Drugs: many people sell them it in Pakbeng, and they happily double their profits by scamming you. After having sold you drugs, someone will appear with a police badge, and ask for a hefty bribe in exchange for not arresting you.
Standards are low at this village near-the-end-of-the-world. Just look around as things change fast. The guest houses in Pakbeng are all along the main street, just hundred metres away from the boat docking area. A room with shared bathroom will cost about US$3, while a private bathroom will costs an extra US$1-2 (rooms can mostly be paid in Thai baht and Lao kip as well). There might be places where you can get a room for US$2, but you 'll have to search long and bargain hard. Considering hot water: make sure that your bathroom has an individual electric water heater, as there are guest houses with central boilers that only provide a certain amount of hot water for the whole guest house on a first-come-first-serve basis.
Touts are prevalent in Pakbeng, and you will be bothered. However, these touts are very laid back, especially compared to Thailand. If you are after a really cheap option, it is possible to get a mattress and a mosquito net under a veranda for about US$0.50. Just watch out for monkeys.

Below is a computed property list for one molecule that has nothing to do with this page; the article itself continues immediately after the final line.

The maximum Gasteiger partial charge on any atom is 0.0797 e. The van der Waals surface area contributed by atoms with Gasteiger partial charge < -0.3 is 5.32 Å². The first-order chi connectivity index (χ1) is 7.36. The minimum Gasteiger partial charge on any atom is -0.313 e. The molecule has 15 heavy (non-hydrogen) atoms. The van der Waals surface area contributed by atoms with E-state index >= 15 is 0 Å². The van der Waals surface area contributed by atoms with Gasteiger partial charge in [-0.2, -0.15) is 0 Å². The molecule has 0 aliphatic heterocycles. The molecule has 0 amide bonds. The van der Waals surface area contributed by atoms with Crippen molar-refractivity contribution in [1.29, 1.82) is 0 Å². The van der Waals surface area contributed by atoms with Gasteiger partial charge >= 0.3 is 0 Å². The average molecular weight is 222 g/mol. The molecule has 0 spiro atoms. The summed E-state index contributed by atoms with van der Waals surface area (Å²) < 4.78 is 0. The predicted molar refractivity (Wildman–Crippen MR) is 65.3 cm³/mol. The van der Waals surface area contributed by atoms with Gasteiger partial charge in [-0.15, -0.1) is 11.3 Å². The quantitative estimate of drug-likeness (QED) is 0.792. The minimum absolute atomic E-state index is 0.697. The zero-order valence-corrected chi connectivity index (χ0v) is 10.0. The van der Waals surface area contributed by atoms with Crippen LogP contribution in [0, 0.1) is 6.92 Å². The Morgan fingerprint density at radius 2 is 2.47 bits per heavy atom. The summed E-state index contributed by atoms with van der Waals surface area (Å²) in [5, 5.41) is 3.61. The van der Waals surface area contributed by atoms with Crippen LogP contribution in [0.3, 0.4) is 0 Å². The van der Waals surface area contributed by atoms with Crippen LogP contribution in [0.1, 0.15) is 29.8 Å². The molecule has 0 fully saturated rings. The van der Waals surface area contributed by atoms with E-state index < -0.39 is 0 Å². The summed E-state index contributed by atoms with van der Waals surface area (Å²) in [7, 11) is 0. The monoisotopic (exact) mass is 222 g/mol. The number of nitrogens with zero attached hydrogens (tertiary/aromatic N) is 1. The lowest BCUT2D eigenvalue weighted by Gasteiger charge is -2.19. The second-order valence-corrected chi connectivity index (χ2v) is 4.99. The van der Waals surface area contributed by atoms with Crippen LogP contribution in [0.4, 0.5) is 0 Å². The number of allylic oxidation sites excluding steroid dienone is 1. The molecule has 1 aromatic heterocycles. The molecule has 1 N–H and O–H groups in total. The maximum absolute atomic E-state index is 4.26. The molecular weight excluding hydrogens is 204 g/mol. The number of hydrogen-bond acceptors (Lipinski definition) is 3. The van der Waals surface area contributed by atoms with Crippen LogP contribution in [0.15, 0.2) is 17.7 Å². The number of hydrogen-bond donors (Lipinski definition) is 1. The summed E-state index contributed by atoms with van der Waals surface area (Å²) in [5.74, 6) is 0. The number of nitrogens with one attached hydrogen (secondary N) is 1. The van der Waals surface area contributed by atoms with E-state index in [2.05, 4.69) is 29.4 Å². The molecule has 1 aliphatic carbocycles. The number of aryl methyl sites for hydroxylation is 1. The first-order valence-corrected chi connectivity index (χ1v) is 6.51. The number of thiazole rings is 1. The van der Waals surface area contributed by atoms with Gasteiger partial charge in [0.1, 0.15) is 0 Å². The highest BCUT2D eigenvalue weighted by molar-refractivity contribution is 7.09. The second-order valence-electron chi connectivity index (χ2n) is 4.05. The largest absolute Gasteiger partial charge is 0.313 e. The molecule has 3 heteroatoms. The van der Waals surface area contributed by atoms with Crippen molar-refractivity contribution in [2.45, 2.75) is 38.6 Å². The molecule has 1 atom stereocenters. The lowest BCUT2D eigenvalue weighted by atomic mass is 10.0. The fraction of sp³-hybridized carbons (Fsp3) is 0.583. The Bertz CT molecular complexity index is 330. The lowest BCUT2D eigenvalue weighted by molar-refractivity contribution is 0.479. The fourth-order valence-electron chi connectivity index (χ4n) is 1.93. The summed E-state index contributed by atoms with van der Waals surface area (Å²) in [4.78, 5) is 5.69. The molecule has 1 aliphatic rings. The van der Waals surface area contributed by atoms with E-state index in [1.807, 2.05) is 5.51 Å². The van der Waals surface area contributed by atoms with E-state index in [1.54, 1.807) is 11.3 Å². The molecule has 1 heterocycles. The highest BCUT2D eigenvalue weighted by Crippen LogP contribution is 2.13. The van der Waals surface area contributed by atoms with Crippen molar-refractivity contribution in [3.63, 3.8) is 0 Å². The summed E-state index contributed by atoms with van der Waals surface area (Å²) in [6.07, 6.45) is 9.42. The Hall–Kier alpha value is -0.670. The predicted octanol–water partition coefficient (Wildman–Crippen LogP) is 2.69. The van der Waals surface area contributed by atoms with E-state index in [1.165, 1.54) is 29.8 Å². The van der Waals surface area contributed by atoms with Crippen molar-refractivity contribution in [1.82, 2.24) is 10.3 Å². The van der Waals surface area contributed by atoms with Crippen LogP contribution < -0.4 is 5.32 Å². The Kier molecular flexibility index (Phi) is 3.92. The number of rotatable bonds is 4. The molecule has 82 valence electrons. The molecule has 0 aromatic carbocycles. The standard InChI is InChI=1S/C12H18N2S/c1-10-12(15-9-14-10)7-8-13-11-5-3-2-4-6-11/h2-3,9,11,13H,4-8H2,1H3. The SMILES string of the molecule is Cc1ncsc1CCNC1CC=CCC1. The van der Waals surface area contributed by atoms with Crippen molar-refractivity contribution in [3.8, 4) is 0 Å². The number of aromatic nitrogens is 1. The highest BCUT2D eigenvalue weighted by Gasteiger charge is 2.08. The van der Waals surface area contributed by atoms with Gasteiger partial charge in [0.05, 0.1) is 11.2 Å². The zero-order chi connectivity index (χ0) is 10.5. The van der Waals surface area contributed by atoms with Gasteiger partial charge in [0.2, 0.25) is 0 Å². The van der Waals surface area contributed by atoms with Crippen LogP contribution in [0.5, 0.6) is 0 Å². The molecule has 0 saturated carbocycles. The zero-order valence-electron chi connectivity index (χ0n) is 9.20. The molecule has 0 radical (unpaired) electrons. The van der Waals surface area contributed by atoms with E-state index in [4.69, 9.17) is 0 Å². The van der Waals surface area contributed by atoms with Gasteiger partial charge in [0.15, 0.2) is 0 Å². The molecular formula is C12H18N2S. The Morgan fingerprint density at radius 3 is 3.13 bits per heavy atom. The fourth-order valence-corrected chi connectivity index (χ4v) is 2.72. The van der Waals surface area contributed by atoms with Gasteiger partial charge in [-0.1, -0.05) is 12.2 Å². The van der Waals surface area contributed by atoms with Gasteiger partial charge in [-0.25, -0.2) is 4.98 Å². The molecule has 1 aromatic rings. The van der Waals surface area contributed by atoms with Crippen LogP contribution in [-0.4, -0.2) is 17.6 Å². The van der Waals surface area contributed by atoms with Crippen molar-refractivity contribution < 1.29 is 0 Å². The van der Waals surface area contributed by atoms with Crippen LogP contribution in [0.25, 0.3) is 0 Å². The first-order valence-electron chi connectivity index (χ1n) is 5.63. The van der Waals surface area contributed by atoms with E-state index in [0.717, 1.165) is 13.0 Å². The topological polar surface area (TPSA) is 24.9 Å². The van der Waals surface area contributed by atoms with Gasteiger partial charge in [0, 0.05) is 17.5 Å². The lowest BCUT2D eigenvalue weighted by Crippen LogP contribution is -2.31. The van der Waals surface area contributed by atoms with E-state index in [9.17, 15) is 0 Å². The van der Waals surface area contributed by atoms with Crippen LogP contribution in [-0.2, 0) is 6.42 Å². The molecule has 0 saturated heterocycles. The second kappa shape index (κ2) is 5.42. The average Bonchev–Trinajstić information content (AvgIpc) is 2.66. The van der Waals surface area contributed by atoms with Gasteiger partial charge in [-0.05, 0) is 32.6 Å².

It is possible, but not necessary, to book accommodation in Pakbeng in advance, as there are plenty of guest houses and almost all visitors stay only one night.
The exception to this rule is if you're looking for something a little more upmarket, in which case you have only two choices.
Pakbeng is in the Golden Triangle, and in the midst of one of the world's drugs production areas. From the moment you set your foot in Pakbeng, you will be offered weed and opium, cocaine and amphetamines, the latter usually Burmese in origin. If you are stupid enough to buy anything, you are highly likely to soon be approached by a different person with a police badge, who apparently will report you to the police if you don't pay, usually US$20-50. It cannot be stressed enough; when in Asia, stay away from drugs!!